Thursday, April 12, 2007

Grounds For Optimism: Sandra Day O'Connor Is Pessimistic!

Post below lifted from Discriminations -- which see for links

Peter Schmidt reports on the Chronicle of Higher Education news blog that former Justice O'Connor acknowledged in a recent speech that "she is not confident the court had preserved affirmative action in higher education for much longer." The former Justice would obviously prefer "the people" (my quotes, not hers) to leave constitutions to the courts, and not take matters into their own hands by amending their state constitutions in an attempt to clean up messes made by the Supreme Court.

Speaking at Washington's National Press Club at a symposium on diversity at colleges, Justice O'Connor said, "The future of affirmative action in higher education today is certainly muddy." As the basis for her observation, she cited Michigan voters' adoption last fall of an amendment to that state's Constitution banning affirmative-action preferences, as well as the passage of similar measures in California in 1996 and Washington State in 1998, and current efforts to place preference bans on several states' ballots in 2008.

Several of her other comments were equally interesting. For example, she stated that in Grutter she and the court's majority "had tried to be careful in stressing that affirmative action should be a temporary bandage rather than a permanent cure." Should be? Was that friendly advice, wishful thinking, or a constitutional command? Alas, her opinion wasn't careful enough to answer that question. She was also quoted as saying:

"It probably would be better if we could remedy the racial gap in academic achievement long before application for college admission," by finding ways to improve elementary and secondary schools enough that race-conscious admissions policies will no longer be necessary.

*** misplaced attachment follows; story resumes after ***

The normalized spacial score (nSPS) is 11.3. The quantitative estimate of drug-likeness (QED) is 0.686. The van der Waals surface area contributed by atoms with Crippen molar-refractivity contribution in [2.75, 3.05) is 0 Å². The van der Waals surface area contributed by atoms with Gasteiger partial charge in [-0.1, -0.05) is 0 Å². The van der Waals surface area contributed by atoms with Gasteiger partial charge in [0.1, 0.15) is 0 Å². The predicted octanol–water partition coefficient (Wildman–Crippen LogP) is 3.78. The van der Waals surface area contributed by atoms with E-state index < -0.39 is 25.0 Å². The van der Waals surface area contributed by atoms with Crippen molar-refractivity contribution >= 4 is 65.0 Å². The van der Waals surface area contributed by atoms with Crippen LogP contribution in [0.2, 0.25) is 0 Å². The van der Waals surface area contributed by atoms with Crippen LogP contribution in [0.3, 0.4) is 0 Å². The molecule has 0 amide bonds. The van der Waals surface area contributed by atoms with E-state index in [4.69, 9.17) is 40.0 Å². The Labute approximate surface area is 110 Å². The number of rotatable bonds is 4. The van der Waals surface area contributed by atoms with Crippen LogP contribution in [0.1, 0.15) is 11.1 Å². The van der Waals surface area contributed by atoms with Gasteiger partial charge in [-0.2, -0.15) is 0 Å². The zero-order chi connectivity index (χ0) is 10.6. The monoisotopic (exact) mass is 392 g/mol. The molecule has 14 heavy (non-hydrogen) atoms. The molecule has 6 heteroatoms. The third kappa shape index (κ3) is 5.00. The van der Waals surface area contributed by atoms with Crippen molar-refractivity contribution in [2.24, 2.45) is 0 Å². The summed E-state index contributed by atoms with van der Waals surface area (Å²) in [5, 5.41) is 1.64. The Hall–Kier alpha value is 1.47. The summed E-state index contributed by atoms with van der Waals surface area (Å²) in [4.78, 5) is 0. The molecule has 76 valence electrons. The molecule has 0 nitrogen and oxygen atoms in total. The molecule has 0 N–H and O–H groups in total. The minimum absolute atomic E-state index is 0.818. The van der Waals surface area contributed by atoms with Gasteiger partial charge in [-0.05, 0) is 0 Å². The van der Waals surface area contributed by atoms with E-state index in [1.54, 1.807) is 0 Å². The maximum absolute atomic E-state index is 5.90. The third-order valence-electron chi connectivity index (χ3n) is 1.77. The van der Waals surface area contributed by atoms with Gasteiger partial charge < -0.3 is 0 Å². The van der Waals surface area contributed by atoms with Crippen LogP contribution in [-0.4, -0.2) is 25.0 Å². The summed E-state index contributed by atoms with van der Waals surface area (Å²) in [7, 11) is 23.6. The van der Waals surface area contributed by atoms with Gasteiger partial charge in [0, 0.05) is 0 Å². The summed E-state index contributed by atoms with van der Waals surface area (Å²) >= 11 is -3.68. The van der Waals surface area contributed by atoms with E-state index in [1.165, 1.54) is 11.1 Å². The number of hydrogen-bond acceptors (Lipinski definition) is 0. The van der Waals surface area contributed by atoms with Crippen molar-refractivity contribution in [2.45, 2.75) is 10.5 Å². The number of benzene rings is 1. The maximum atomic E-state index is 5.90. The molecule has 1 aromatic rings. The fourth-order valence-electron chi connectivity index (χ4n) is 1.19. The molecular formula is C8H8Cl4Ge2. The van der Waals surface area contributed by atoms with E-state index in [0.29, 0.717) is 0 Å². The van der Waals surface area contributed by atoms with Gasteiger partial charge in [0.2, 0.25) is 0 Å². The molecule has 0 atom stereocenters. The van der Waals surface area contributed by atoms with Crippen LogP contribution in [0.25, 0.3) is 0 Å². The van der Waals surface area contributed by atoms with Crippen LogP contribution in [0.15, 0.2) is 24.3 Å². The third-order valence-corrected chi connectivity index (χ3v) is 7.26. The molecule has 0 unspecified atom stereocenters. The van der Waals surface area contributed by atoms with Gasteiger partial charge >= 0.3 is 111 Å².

Probably? No matter. The good news, which is what worries Justice O'Connor, is that substantial majorities of the pesky people believe that racial discrimination (politely if euphemistically known as "race-conscious admissions") is not necessary now.


John Fund has an excellent, longer piece on Justice O'Connor's speech in today's Wall Street Journal. You should read the whole thing, but here are some excerpts:

Justice O'Connor continued to defend her original position. She lamented statistics that showed that as a result of California's Proposition 209 (passed in 1996) only 2.2% of UCLA freshmen were black, and a fifth of those were on athletic scholarships. (California's overall population is 6.1% black.)

She seemed strangely unaware, however, of the growing evidence that racial preferences might have actually decreased the likelihood that blacks and Hispanics will graduate from college. Put differently, if the body of evidence is correct, the whole affirmative action enterprise has been deeply and tragically flawed from the beginning, failing to achieve its most basic aim: increasing the number of minority college graduates, doctors, lawyers and other professionals.

Moreover, Justice O'Connor's comments about UCLA obscured an important and promising real story. While it's true that black and Hispanic enrollment at UCLA and Berkeley went down after Prop 209, these students simply didn't just vanish. The vast majority were admitted on the basis of their academic record to somewhat less highly ranked campuses of the prestigious 10-campus UC system, which caters only to the top one-eighth of California's high school graduates. In the immediate wake of Proposition 209, the number of minority students at some of the nonflagship campuses went up, not down.

This "cascading" effect has had real benefits in matching students with the campus where they are most likely to do well. Despite what affirmative action supporters often imply, academic ability matters. Although some students will outperform their entering credentials and some students will underperform theirs, most students will succeed in the range that their high school grades and SAT scores predict. Leapfrogging minority candidates into elite colleges where they often become frustrated and fail hurts them even more than the institutions. It creates the illusion that we are closing racial disparities in education when in fact we are not. While blacks and Hispanics now attend college at nearly the same rate as whites, only about 1 in 6 graduates.